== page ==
Last updated: October 25, 2021
Employers recognizing the importance of safety in the workplace go to great lengths—regular inspections, conscientious maintenance, frequent safety meetings, and investing in top-notch equipment. Those are all tried-and-true options, but there is one proven measure you won’t want to miss if you’re trying to improve safety. Put a drug testing plan in place.
Protecting Atlanta’s workforce
Like many large American cities, Atlanta suffers the risks and ravages of drug abuse. Synthetic marijuana is a steadily growing problem in the area. Molly can be found in clubs in the heart of the city and in the suburbs. According to the National Institute on Drug Abuse, the number of 25 to 34 year-old Atlantans seeking public treatment for cocaine abuse is greater than ever before. Methamphetamine abuse is at its highest level since 2006, and alcohol abuse was responsible for more than half of all treatment admissions. Prescription drug abuse may be lower than many of the other largest American cities, but only relatively speaking. It’s still a growing danger—nationwide and including Atlanta.
These trends appear among the population most likely to make up the average workforce. The impact these substance abusers can have on co-workers and in the workplace can be catastrophic.
Investing in the newest, safest equipment, training employees on the proper way to use it and how to react in case of emergency are, of course, critical to worker safety. What happens if the worker in question is too impaired to efficiently operate the equipment or put that training into play?
According to the U.S. Department of Labor, substance abusers account for 20 percent of on-the-job deaths. Up to 65 percent of on-the-job accidents can be linked to substance abuse, and substance abusers are 5 times more likely to injure a co-worker. The most recent data from Atlanta shows that at least 20% of employees involved in workplace accidents tested positive for drugs. If buying a “widget” meant making your workplace 20% safer, what employer wouldn’t have one in their workplace. The “widget” is a drug testing program.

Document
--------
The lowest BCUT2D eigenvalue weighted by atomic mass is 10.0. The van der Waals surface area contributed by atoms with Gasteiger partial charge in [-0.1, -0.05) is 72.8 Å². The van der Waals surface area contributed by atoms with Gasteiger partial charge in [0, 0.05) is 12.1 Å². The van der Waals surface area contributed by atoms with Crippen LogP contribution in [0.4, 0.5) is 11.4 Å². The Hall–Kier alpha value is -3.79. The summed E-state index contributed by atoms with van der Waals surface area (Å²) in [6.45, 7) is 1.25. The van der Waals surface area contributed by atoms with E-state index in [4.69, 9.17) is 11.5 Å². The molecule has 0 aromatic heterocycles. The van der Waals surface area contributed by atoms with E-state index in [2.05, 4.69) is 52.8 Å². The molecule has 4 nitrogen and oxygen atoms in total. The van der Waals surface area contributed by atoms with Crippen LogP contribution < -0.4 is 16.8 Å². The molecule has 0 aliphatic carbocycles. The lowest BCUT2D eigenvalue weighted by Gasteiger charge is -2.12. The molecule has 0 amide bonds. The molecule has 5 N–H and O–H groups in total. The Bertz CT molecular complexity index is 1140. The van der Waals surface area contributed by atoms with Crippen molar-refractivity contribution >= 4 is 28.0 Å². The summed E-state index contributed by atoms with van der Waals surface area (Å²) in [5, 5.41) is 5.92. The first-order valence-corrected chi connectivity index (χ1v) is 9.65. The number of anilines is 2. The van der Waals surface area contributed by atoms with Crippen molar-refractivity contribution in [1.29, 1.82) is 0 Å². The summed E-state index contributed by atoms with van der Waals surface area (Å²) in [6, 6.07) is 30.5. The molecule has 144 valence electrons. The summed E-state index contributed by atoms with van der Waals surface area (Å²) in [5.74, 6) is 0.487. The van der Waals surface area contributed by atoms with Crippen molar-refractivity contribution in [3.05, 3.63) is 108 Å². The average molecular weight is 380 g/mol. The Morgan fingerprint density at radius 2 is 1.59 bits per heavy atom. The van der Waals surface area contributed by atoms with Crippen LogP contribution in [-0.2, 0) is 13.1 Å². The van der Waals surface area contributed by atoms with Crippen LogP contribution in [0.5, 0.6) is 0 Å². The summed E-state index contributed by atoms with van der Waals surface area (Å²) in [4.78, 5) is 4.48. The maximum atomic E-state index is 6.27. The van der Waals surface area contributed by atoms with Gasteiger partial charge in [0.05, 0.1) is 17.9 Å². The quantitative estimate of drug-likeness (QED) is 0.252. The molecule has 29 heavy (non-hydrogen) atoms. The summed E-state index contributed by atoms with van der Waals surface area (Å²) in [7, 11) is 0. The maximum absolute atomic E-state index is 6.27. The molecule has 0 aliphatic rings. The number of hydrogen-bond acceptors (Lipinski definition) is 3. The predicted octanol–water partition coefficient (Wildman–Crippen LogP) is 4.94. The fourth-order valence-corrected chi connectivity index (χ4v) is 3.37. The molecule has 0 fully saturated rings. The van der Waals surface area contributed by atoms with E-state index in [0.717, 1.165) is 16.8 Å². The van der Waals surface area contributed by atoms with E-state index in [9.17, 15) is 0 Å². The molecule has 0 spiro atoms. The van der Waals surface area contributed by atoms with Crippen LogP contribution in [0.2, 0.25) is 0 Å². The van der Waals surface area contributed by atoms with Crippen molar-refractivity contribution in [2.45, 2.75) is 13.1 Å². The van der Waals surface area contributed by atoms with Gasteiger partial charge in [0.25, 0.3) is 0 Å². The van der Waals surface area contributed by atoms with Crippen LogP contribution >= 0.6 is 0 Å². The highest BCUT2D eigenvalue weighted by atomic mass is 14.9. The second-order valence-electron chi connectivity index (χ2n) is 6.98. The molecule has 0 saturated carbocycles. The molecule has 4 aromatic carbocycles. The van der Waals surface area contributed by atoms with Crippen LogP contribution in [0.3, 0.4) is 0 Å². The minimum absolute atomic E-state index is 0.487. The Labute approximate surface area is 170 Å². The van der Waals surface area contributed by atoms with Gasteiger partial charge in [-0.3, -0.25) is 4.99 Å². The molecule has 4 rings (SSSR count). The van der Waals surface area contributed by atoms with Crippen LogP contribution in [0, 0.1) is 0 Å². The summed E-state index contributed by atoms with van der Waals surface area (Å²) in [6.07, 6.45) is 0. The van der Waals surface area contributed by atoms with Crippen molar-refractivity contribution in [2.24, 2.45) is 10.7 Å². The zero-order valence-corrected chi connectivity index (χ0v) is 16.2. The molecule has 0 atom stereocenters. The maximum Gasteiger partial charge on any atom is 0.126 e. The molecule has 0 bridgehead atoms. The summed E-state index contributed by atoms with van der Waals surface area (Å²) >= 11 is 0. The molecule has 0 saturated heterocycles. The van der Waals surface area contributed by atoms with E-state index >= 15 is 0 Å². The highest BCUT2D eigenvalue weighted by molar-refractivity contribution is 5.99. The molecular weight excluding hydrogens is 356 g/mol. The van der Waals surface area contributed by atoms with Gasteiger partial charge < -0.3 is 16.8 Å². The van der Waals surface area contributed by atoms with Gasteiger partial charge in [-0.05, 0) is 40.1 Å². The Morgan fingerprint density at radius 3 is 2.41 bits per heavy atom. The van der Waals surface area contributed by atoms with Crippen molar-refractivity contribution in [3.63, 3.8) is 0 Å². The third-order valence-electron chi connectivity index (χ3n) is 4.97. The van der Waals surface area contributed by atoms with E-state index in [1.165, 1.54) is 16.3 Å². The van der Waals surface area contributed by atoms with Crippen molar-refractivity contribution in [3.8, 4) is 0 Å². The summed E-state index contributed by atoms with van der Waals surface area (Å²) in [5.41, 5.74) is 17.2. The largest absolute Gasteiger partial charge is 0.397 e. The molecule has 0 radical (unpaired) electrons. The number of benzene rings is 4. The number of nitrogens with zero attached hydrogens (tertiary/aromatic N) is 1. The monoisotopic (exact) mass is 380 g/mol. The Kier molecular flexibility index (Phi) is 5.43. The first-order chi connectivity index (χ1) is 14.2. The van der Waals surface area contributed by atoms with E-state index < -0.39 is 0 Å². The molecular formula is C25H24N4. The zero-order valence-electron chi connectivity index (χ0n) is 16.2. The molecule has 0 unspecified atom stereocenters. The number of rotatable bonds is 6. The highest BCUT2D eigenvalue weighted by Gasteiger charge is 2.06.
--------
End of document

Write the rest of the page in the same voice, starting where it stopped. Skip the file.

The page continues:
Those percentages are hardly surprising, given the well-documented effects of drugs and alcohol. It impairs judgment, slows reaction time, increases carelessness and decreases attention to detail, negatively affects decision-making and alertness and ruins the ability to concentrate. Drugs have no place in the workplace, but those effects don’t just happen when the drug is used on the premises. Hangovers and drug withdrawal symptoms are only two of the ways employee performance can compromised by off-site use.
A fundamental safety measure
In the end, workplace safety is determined largely by the employees—whether in an office setting or an assembly line—and drug testing is a fundamental tool for employers. It can and should be used to ensure workers are mentally and physically able to follow safety protocol, function responsibly, and respond quickly and effectively to dangerous situations.
As evidence of this, consider the fact that The Department of Labor and OSHA both recommend employers add drug testing to their safety toolboxes, going so far as to identify drug testing as a private employer’s legal right. Many states—Georgia included—consider drug testing such an important component of employee safety, they offer workman’s compensation insurance premium discounts to employers with established testing programs.
Statistics bear out testing’s positive impact on worker safety. Companies instituting drug-testing programs have seen as much as a 50 percent reduction in workplace accidents within two years. The Southern Pacific Railroad’s accident rate plummeted from 2,234 incidents the year before testing started to just 322 in the first half of the program’s fourth year.
There are, of course, other advantages to drug testing—reduced absenteeism, lower healthcare costs, fewer workman’s compensation claims, less legal liability due to accidents or defective products/services resulting from substance abuse. Productivity at a drug-free workplace tends to be as much as 30 percent higher.
But radically enhanced workplace safety has been and will always be one of the primary benefits of drug testing. A drug-free workplace is one where accidents and employee fatalities are dramatically reduced, where employee morale is bolstered, because workers understand and appreciate the fact that every possible step will be taken to ensure their on-the-job health and wellbeing.